Track Categories

The track category is the heading under which your abstract will be reviewed and later published in the conference printed matters if accepted. During the submission process, you will be asked to select one track category for your abstract.

A drug delivery system is an engineering technique that allows medicinal drugs to be delivered with precision and/or controlled release. Medicines have been used for centuries to promote health and extend life. Biomedical engineers have contributed significantly to our understanding of physiological impediments to successful drug delivery, such as drug transport through the circulatory system and drug movement across cells and tissues. They've also helped to design a number of focused drug management strategies that are now being used in clinical practise.


Nano-scale materials are substances with at least one measurement that is not exactly around 100 nanometers. A nanometer is one millionth of a millimetre, or about a billionth of a millimetre, which is about a millionth of the width of a human hair. Nanomaterials, such as silver and gold nanoparticles, stand out due to their extraordinary optical, attractive, electrical, and other properties that manifest at this scale. These emerging trends could have a huge impact on hardware, medicine, and other sectors. Making tiny free groups and then fusing them into mass materials, like micelles/liposomes, or implanting them in thick materials in fluid or strong grids is how most gathered materials in nanophases or bunches are made.



Nanomedicine has opened up new avenues for new emerging technologies to diagnose and treat severe diseases, one of which is cancer treatment using nanotechnology. The new nanotechnology-assisted tool is a fraction of the size of human cells. Researchers and doctors can utilise these techniques to detect cancer early and continue treatment with fewer side effects, allowing it to be cured before it causes irreversible damage.



The principal topic of nanomedicine research has been drug delivery using nanoscale particles and conjugates (Nano drug delivery systems NDDs). The potential of nanoparticles to preferentially cross the cell membrane and deliver medications to target areas sparked interest in this sector. The recent discovery of multifunctional nanoparticles with several end applications or features (such as diagnosis and therapy with a single conjugation) has increased the possibility for translational nanomedicine applications. The design of nanoparticles differed depending on how they were delivered. Oral medication delivery employing nanosystems such as multicomponent microemulsions is utilised for delivery of drug resistant anti-cancer treatments (the ingestion of drug conjugate) and for direct uptake of drugs or drug nanoconjugates in the mouth cavity (like chewing gum) for psychotropic drugs.


Multifunctional nanoparticle probes for molecular and cell imaging, nanoparticle medications for targeted therapy, and nanodevices for disease detection and screening have all been developed as a result of recent breakthroughs in nanotechnology. This topic will look at nanoengineering bioinformatics, molecular design, biological design, and entropy analysis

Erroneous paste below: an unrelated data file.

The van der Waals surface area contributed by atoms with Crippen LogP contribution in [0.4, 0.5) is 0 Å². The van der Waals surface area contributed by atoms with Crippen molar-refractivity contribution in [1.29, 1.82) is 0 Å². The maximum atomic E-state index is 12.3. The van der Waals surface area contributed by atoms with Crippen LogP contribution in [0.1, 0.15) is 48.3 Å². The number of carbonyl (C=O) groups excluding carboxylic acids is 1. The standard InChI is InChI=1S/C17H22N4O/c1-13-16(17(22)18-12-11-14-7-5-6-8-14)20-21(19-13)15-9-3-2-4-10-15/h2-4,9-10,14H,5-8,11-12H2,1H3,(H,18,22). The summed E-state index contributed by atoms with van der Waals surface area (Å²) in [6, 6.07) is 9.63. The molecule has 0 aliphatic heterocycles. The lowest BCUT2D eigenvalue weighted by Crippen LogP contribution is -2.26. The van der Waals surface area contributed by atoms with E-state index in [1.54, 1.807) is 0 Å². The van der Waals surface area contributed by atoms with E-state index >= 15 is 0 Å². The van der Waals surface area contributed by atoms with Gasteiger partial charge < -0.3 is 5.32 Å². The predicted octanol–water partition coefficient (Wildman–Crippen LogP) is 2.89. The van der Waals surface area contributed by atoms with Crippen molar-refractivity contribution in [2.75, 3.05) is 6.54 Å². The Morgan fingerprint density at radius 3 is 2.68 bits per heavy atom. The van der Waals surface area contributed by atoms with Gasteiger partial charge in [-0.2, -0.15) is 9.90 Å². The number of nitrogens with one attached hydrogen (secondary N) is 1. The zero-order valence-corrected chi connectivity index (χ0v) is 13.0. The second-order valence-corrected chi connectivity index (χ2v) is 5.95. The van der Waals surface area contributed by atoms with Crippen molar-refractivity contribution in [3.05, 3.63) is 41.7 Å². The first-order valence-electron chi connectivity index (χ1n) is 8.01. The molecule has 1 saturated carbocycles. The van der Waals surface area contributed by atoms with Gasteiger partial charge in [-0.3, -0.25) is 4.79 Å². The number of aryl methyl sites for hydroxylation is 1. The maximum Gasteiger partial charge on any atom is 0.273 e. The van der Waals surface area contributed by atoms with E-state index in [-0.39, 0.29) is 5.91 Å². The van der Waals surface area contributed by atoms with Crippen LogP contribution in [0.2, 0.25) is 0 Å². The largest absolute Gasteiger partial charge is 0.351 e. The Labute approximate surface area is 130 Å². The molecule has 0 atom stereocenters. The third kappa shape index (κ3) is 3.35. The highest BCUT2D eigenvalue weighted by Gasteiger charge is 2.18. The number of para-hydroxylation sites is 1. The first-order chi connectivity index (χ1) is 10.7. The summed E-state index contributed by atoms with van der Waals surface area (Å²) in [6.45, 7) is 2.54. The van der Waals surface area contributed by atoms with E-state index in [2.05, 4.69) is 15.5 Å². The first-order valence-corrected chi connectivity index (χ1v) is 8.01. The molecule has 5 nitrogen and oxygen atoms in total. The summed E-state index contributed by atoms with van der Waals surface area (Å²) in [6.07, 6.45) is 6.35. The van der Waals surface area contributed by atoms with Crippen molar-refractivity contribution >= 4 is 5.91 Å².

Nanoscale biosensors, also known as nanobiosensors, are devices that exploit the nanoscale properties of nanomaterials to achieve high sensitivity in the detection of chemical entities, biomolecules, or biomarkers, often down to single molecules. Research in nanobiosensor design and development has continued to improve, but it has extended in its study of new designs, thanks to breakthroughs in understanding the characteristics of various nanomaterials and the discovery of new nanomaterials. Nanobiosensors are also being used to investigate the selective detection of metal ions (micronutrients) and comprehensive cell detection (virus, bacteria, and cancer cells).


Nanomedicine aims to deliver a range of beneficial research tools as well as therapeutically applicable equipment. The pharmaceutical sector is working on new commercial applications for nanomaterials, such as synthesis and self-assembly, enhanced drug delivery systems, novel therapeutics, and nanoparticles for imaging and drug delivery. Because nanomedicine must be biocompatible with therapeutic applications, another important and very relevant research area is the study of nanomaterial toxicity and environmental impact.


Molecular nanotechnology will improve the efficiency, convenience, and speed of future healthcare while minimising the risk, cost, and invasiveness. Doctors will be able to perform direct surgery on individual human cells in vivo because to MNT. The ability to design, manufacture, and deploy a large number of micro-medical nanorobots will make this viable. Nano-bearings and nano-gears may be the simplest component category to build due to their fundamental structure and operation

3D cell culture mimics the length scale of natural nanotopology and is currently being utilised to better understand how physical signals influence cell activity and coordinate complicated cell processes like stem cell differentiation and tissue organisation. Nanotechnology advancements have increased our ability to design stimulus-sensitive interfaces that govern extracellular physical and biological signals in location and time. Intracellular detection and subcellular delivery are carried out using synthetic, natural, and cellularized nanofiber scaffolds. The subject of nanoengineered cell-material interfaces is quickly evolving, with the potential to revolutionise basic cell research and regenerative medicine.


A surface containing holes or nanopores is one of the most basic medicinal nanomaterials. These holes are large enough to allow small molecules like oxygen, glucose, and insulin to flow through, but small enough to prevent larger immune system molecules like immunoglobulins and virus particles from passing through. Biocompatible 4.5nm titanium dioxide semiconductor nanocrystals covalently linked to oligonucleotide DNA fragments make up the hybrid "nanodevice." Carbon nanotubes, both single-walled and multi-walled, are being investigated as biosensors for detecting glucose, ethanol, hydrogen peroxide, certain proteins (such as immunoglobulins), and electrochemical DNA hybridization biosensors.


Medication nanotechnology-based systems address new developing technologies and are utilised to create personalised drug delivery systems. The absorption, distribution, metabolism, and excretion rate of medications or other associated compounds in the body are all influenced by the drug delivery system. Additionally, the drug delivery method enables the medication to attach to its target receptor and influence signal transduction and receptor activation. Pharmaceutical nanotechnology encompasses the application of nanoscience to pharmacy in the form of nanomaterials, as well as medication delivery, diagnostics, imaging, and biosensors equipment